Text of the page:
Increased corticosterone concentrations in blood and adrenal glands of ALS rats are indicative of the enhancement of this hormone synthesis (Table 2). The increase in the concentration of the physiologically active form of corticosterone in ALS rats’ blood is evidenced by elevated activity of liver enzymes participating in reactions of amino acids involvement in gluconeogenesis (Table 2) [12-14]. As the thymolythic effect is a wellknown consequence of a long-term increase in the concentrations of glucocorticoid hormones in blood [15,16],

Table 4. Daily excretion of steroids with urine in ALS and ALR rats in the dynamics of development of alloxan-induced diabetes.

the thymus mass index was also measured. Its value was lower in ALS rats as compared to the control level (Table 2). Thus, the obtained results show that the severity of diabetes in rats after alloxan administration is associated with the degree of ACS activation.

There is evidence that the diabetogenic effect of alloxan is associated with the activation of the processes of formation of activated oxygen forms in b-cells of the pancreatic islets of Langerhans, which results in their death and, therefore, reduces insulin concentration in blood [17]. As the decrease in immunoreactive insulin concentration was equally manifested in the blood of rats with severe and mild diabetes (Table 1), we can speak about equal expression of affection of the pancreatic islet apparatus by alloxan in experimental rats of both groups. Therefore, it can be supposed that ALS rats have initially increased ACS reactivity to the effect of metabolic stressors, which can include metabolism disorders characteristic of diabetes.

The dynamics of diabetes development soon after alloxan administration to rats was studied to test this hypothesis (Tables 3, 4). The results of this study also confirmed the above-mentioned opinion of comparable affection of the pancreatic islet apparatus in experimental rats of both groups after alloxan administration.

In [18] it was shown that rats highly resistant and low resistant to hypoxia have different ACS reactivities (by corticosterone level in blood) in response to acute hypoxia. In [19] it was shown that 5 and more weeks after streptozotocin administration Wistar rats can be divided into two groups: those with stable diabetes or those with the subsequent reversal of hyperglycemia and clinical signs of diabetes. The authors found an association between the presence of two variants of the course of streptozotocin-induced diabetes in rats with different degrees of resistance of pancreatic islet tissue to toxic damage and the subsequent compensatory regeneration. This mechanism of formation of two variants of the course of experimental diabetes and our hypothesis about the role of ACS reactivity in determining diabetes severity in rats do not contradict one another but rather complement each other. Based on the results of morphological examination of spleen, the authors of [19] have shown that the suppression of the functional activity of lymphoid cells and immune dysregulation are observed in rats with the stable course of diabetes. These data agree with our results on an expressed decrease in the mass index of thymus in ALS rats and also indirectly indicate ACS activation as it is glucocorticoid hormones that have a pronounced ability to suppress the immune system activity [20].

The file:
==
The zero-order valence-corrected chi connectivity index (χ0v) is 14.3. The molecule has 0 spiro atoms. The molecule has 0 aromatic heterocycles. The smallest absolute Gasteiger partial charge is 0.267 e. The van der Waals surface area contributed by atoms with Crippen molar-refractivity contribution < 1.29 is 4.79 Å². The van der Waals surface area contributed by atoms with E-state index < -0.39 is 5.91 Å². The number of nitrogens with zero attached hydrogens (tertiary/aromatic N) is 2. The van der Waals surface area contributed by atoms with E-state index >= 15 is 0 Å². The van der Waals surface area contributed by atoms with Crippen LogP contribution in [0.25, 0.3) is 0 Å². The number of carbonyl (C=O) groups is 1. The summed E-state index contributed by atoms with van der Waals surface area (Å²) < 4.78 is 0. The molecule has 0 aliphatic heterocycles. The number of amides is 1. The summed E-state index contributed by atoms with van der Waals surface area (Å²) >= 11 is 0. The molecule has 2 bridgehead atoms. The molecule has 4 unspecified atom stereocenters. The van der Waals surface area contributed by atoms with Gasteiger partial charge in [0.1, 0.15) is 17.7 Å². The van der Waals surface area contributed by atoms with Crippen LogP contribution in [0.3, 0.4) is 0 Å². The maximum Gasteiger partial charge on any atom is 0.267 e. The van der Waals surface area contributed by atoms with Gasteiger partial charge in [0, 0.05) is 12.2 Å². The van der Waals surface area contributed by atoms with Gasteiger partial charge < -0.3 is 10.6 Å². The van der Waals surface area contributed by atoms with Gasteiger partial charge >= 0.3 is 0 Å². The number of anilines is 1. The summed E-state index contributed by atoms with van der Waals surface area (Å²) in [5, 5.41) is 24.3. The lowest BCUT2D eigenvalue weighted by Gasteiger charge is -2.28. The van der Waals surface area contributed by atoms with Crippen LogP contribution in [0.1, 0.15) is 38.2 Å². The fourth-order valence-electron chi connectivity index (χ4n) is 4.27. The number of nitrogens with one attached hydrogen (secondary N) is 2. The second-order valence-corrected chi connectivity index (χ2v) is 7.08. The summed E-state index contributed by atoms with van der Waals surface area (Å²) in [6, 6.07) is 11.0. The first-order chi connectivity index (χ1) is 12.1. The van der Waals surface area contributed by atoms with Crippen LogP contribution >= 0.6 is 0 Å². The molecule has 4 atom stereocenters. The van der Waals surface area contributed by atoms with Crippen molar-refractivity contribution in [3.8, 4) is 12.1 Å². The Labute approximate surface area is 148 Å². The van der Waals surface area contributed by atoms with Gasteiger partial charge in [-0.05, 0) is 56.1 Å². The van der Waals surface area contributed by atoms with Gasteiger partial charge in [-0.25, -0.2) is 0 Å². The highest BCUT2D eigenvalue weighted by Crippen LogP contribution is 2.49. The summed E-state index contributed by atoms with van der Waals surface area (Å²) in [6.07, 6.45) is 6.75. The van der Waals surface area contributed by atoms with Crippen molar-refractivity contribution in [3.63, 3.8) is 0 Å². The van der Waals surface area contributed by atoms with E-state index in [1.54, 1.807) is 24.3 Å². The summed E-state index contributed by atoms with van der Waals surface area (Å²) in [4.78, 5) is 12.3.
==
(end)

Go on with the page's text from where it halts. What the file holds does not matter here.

The induction of diabetes mellitus type 1 by alloxan reduces immunoreactive insulin level in blood and increases ACS activity in experimental animals. In ALS rats, ACS activation is pronounced and further increases in the disease dynamics, which is manifested not only as increased corticosterone concentration in adrenal glands, blood and urine but also as enhanced effect of glucocortisteroid hormones at the level of target tissues, in particular, in the liver where the activity of gluconeogenesis enzymes increases. In ALR rats, ACS activation is significantly lower and is revealed only during the first days of the disease. Therefore, the severity of alloxan-induced diabetes is associated with the expression of ACS activation, which suggests an important role this hormone system reactivity in the mechanisms of developing decompensation of diabetes mellitus type 1 after initial disturbance of insulin-producing function of the pancreatic islets of Langerhans.